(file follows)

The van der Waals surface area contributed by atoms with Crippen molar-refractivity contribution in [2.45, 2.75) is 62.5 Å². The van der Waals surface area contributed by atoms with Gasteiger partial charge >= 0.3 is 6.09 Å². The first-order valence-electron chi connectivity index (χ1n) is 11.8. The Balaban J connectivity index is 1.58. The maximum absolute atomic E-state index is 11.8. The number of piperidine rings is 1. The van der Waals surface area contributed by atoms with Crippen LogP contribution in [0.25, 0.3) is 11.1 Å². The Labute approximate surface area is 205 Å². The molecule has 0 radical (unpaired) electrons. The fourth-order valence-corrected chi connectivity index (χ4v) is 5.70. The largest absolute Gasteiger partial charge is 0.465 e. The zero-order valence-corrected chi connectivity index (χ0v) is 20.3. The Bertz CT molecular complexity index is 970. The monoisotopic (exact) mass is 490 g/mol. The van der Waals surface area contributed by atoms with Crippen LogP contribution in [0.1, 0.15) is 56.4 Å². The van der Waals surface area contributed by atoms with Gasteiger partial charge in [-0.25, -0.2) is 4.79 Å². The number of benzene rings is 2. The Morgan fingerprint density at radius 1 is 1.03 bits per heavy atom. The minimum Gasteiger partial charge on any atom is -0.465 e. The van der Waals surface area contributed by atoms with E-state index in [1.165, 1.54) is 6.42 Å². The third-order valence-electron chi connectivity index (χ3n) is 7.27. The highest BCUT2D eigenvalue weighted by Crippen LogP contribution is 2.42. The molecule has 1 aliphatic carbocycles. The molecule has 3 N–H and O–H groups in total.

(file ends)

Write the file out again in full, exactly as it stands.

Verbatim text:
The van der Waals surface area contributed by atoms with Crippen molar-refractivity contribution in [2.45, 2.75) is 62.5 Å². The van der Waals surface area contributed by atoms with Gasteiger partial charge >= 0.3 is 6.09 Å². The first-order valence-electron chi connectivity index (χ1n) is 11.8. The Balaban J connectivity index is 1.58. The maximum absolute atomic E-state index is 11.8. The number of piperidine rings is 1. The van der Waals surface area contributed by atoms with Crippen LogP contribution in [0.25, 0.3) is 11.1 Å². The Labute approximate surface area is 205 Å². The molecule has 0 radical (unpaired) electrons. The fourth-order valence-corrected chi connectivity index (χ4v) is 5.70. The largest absolute Gasteiger partial charge is 0.465 e. The zero-order valence-corrected chi connectivity index (χ0v) is 20.3. The Bertz CT molecular complexity index is 970. The monoisotopic (exact) mass is 490 g/mol. The van der Waals surface area contributed by atoms with Crippen LogP contribution in [0.1, 0.15) is 56.4 Å². The van der Waals surface area contributed by atoms with Gasteiger partial charge in [-0.25, -0.2) is 4.79 Å². The number of benzene rings is 2. The Morgan fingerprint density at radius 1 is 1.03 bits per heavy atom. The minimum Gasteiger partial charge on any atom is -0.465 e. The van der Waals surface area contributed by atoms with E-state index in [1.165, 1.54) is 6.42 Å². The third-order valence-electron chi connectivity index (χ3n) is 7.27. The highest BCUT2D eigenvalue weighted by Crippen LogP contribution is 2.42. The molecule has 1 aliphatic carbocycles. The molecule has 3 N–H and O–H groups in total.